Many of our CPA friends will be meeting with a large number of clients over the next several months.  To maximize this face-to-face time, take the opportunity to find out how your clients feel they are being served, what your team may be able to do better, and what additional services you could provide them to enhance your relationships and keep them from seeking the services from a competitor.  Periodically taking the temperature of your clients is vitally important for client satisfaction and retention and may uncover some critical new engagement needs, too!

While many firms cite a lack of time, “know-how,” and funds as barriers to implementing a survey process, we believe that the benefits of surveying outweigh the obstacles.  Surveying clients:

  • Provides you with an opportunity to promote your firm’s brand and stay “top of mind” for your clients
  • Enables you to keep client data current
  • Gives you input to improve your business practices
  • Increases the number of communications you have with your clients and allows you to better understand their needs
  • Generates new opportunities for your firm
  • Helps shape your service and product initiative mix so you can make better strategy decisions
  • Uncovers potential internal issues, such as the need for staff training or client education on the services you provide
  • Provides a means to measure satisfaction and uncover issues that you can address for clients

While there are several types of surveys to consider, notably phone, internet-based, in-person, and paper-based via direct mail, in-person surveys are a great option for busy season implementation.

In-person surveys (as well as phone surveys) are typically the best ways to ensure a high response rate and uncover real client issues. They serve as opportunities to sell firm products and services, too, because of the personal interaction they induce.  Consider starting your survey questions this busy season with our “Keep, Start, Stop” method shared by my colleague, Michelle Baca.  Then, depending on your goals, add questions to touch on specific service lines for your firm and areas of satisfaction you wish to measure.  In a future blog, we’ll talk about some survey creation tips to help you think through your list of questions and how best to employ them.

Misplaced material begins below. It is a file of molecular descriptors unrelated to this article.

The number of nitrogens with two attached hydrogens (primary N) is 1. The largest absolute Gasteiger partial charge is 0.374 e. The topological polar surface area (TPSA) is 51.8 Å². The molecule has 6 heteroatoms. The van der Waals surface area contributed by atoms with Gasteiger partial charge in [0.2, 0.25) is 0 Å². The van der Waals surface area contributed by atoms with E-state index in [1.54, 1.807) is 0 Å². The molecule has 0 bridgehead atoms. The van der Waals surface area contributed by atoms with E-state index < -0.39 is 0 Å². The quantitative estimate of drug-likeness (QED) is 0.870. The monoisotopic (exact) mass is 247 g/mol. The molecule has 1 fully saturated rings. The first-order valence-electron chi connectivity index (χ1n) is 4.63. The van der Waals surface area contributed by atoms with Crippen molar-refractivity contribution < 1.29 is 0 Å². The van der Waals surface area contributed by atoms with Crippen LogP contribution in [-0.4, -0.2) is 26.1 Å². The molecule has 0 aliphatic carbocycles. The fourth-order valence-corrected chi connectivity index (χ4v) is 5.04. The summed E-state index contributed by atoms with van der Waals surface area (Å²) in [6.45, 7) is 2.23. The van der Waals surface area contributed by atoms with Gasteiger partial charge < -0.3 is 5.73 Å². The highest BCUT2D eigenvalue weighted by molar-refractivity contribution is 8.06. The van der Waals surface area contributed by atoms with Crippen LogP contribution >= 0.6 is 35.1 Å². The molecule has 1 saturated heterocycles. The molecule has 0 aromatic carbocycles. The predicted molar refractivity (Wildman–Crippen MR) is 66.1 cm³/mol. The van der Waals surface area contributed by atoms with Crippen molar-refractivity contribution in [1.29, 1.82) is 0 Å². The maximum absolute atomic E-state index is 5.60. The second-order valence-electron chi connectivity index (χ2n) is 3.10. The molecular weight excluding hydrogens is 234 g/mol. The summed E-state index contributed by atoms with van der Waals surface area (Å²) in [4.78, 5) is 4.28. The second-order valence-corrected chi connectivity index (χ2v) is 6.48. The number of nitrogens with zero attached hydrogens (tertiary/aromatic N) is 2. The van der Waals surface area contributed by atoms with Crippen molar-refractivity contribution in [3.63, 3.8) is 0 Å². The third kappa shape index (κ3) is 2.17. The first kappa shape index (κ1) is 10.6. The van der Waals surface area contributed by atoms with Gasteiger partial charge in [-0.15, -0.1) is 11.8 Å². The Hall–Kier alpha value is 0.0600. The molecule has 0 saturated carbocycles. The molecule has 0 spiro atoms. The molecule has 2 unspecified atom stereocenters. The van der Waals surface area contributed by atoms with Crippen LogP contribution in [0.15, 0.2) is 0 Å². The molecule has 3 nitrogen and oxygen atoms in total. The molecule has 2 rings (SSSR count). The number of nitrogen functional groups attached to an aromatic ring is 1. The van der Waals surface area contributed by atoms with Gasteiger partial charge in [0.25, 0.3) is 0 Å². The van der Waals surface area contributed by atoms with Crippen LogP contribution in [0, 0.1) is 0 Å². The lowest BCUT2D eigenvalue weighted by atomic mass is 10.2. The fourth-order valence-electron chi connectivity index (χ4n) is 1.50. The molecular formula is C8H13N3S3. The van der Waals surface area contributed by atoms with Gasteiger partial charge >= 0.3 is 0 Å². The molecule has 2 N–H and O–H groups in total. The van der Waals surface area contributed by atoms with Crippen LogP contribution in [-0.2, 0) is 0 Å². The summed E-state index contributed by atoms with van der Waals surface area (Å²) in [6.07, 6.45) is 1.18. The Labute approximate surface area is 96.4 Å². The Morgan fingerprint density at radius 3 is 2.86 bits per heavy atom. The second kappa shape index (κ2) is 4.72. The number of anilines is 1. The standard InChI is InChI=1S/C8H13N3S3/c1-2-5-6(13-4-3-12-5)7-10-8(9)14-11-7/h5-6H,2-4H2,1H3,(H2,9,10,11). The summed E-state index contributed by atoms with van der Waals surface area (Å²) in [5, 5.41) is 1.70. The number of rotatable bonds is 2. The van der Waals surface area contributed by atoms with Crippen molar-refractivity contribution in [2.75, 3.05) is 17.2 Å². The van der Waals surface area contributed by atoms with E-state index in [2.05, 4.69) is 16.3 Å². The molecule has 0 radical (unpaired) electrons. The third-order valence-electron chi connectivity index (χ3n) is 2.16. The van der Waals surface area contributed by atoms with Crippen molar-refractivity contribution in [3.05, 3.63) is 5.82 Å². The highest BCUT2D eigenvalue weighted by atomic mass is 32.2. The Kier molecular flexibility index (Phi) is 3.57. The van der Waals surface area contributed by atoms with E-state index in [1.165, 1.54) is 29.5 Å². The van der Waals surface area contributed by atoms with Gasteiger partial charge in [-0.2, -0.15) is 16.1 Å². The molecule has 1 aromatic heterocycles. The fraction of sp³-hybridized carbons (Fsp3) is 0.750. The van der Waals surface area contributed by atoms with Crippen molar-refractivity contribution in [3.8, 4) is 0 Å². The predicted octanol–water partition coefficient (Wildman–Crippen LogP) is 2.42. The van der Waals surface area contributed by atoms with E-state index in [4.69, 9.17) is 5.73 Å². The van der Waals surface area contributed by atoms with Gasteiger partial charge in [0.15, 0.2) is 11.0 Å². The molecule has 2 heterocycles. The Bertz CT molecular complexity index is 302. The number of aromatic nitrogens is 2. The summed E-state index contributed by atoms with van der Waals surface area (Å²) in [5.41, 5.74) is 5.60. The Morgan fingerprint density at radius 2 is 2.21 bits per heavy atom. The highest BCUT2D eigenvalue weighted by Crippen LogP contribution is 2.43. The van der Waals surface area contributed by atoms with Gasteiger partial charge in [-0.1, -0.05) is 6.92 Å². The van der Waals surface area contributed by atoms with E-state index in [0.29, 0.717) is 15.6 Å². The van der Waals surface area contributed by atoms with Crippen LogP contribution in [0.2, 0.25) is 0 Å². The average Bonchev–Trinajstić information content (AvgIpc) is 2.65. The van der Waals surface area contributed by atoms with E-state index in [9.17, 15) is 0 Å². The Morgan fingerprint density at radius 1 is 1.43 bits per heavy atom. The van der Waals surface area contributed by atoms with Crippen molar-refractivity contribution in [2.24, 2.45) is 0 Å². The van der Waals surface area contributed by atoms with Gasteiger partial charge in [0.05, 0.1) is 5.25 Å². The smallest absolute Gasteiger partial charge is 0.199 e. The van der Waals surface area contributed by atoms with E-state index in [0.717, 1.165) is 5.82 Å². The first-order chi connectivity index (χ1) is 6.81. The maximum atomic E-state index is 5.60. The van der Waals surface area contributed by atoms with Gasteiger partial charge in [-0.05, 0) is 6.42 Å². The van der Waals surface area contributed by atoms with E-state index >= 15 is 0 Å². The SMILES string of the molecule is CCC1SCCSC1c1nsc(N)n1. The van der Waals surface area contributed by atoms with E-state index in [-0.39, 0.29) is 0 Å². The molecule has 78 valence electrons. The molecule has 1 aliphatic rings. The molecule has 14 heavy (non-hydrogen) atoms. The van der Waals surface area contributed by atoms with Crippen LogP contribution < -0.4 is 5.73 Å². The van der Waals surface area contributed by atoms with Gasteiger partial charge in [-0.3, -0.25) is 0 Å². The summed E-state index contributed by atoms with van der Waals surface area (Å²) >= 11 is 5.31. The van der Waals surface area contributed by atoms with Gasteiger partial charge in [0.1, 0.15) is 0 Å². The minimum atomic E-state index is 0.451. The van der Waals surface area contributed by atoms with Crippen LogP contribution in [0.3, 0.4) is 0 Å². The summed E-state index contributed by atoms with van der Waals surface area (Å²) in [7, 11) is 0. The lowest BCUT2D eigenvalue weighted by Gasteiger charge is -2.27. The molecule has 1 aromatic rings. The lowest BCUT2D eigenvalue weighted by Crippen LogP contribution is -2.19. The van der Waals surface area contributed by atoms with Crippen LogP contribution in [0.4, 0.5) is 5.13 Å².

One potential “down side” to an in-person survey is that clients may feel guarded when discussing their service perceptions with someone from within your firm – especially their direct service provider.  You may want to consider using an administrative person or other staff member to provide a “safe,” independent person for your client to speak with.  In addition, you may consider a different type of follow-up survey, such as an internet-based or telephone survey, to query your clients ongoingly about their satisfaction and potentially gain more candid feedback.  Even though you may think you’re hearing it all in the client meeting, we find that the perceived anonymity of talking to an “outsider” or typing responses into a web-based survey often yields more “real” data from your clients, which you can then use to improve the service you provide to them.

Use busy season client surveys to measure how you are serving clients, uncover additional opportunities to assist them, and enhance your client relationships!

Be sure to comment to share your favorite survey questions, how your clients have reacted when asked for their feedback, or what you were able to do with the information you gained from a client survey.

Warm regards,

Krista Remer